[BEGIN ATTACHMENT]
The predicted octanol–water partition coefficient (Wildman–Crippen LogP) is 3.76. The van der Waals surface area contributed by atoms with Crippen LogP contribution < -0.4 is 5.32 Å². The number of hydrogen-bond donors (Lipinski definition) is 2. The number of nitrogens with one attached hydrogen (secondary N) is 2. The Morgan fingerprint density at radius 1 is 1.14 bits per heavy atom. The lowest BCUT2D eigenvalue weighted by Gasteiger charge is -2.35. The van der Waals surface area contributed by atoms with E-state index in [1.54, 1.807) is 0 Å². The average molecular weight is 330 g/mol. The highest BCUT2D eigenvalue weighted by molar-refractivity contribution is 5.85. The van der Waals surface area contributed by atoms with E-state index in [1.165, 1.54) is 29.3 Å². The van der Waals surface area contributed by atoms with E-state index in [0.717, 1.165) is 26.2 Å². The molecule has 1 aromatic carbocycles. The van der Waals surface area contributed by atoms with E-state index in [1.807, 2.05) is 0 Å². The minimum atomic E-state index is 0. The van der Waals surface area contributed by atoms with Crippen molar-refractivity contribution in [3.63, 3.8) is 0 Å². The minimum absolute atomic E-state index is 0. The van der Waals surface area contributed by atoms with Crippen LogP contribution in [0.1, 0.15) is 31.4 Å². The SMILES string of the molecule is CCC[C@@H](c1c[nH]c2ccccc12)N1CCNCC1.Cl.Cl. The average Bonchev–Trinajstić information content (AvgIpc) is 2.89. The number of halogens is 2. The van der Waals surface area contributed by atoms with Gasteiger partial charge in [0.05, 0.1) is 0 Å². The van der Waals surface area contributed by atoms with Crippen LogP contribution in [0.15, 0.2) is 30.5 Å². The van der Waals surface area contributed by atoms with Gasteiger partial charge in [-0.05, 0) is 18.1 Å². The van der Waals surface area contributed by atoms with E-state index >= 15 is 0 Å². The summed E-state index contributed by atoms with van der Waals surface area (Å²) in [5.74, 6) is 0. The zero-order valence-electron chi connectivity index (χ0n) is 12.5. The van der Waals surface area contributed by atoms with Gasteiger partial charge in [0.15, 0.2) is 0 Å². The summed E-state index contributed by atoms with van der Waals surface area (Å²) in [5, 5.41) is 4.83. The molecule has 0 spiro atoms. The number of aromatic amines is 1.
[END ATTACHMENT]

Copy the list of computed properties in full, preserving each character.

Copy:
The predicted octanol–water partition coefficient (Wildman–Crippen LogP) is 3.76. The van der Waals surface area contributed by atoms with Crippen LogP contribution < -0.4 is 5.32 Å². The number of hydrogen-bond donors (Lipinski definition) is 2. The number of nitrogens with one attached hydrogen (secondary N) is 2. The Morgan fingerprint density at radius 1 is 1.14 bits per heavy atom. The lowest BCUT2D eigenvalue weighted by Gasteiger charge is -2.35. The van der Waals surface area contributed by atoms with E-state index in [1.54, 1.807) is 0 Å². The average molecular weight is 330 g/mol. The highest BCUT2D eigenvalue weighted by molar-refractivity contribution is 5.85. The van der Waals surface area contributed by atoms with E-state index in [1.165, 1.54) is 29.3 Å². The van der Waals surface area contributed by atoms with E-state index in [0.717, 1.165) is 26.2 Å². The molecule has 1 aromatic carbocycles. The van der Waals surface area contributed by atoms with E-state index in [1.807, 2.05) is 0 Å². The minimum atomic E-state index is 0. The van der Waals surface area contributed by atoms with Crippen molar-refractivity contribution in [3.63, 3.8) is 0 Å². The minimum absolute atomic E-state index is 0. The van der Waals surface area contributed by atoms with Crippen LogP contribution in [0.1, 0.15) is 31.4 Å². The SMILES string of the molecule is CCC[C@@H](c1c[nH]c2ccccc12)N1CCNCC1.Cl.Cl. The average Bonchev–Trinajstić information content (AvgIpc) is 2.89. The number of halogens is 2. The van der Waals surface area contributed by atoms with Gasteiger partial charge in [0.05, 0.1) is 0 Å². The van der Waals surface area contributed by atoms with Crippen LogP contribution in [0.15, 0.2) is 30.5 Å². The van der Waals surface area contributed by atoms with Gasteiger partial charge in [-0.05, 0) is 18.1 Å². The van der Waals surface area contributed by atoms with E-state index >= 15 is 0 Å². The summed E-state index contributed by atoms with van der Waals surface area (Å²) in [5.74, 6) is 0. The zero-order valence-electron chi connectivity index (χ0n) is 12.5. The van der Waals surface area contributed by atoms with Gasteiger partial charge in [0.15, 0.2) is 0 Å². The summed E-state index contributed by atoms with van der Waals surface area (Å²) in [5, 5.41) is 4.83. The molecule has 0 spiro atoms. The number of aromatic amines is 1.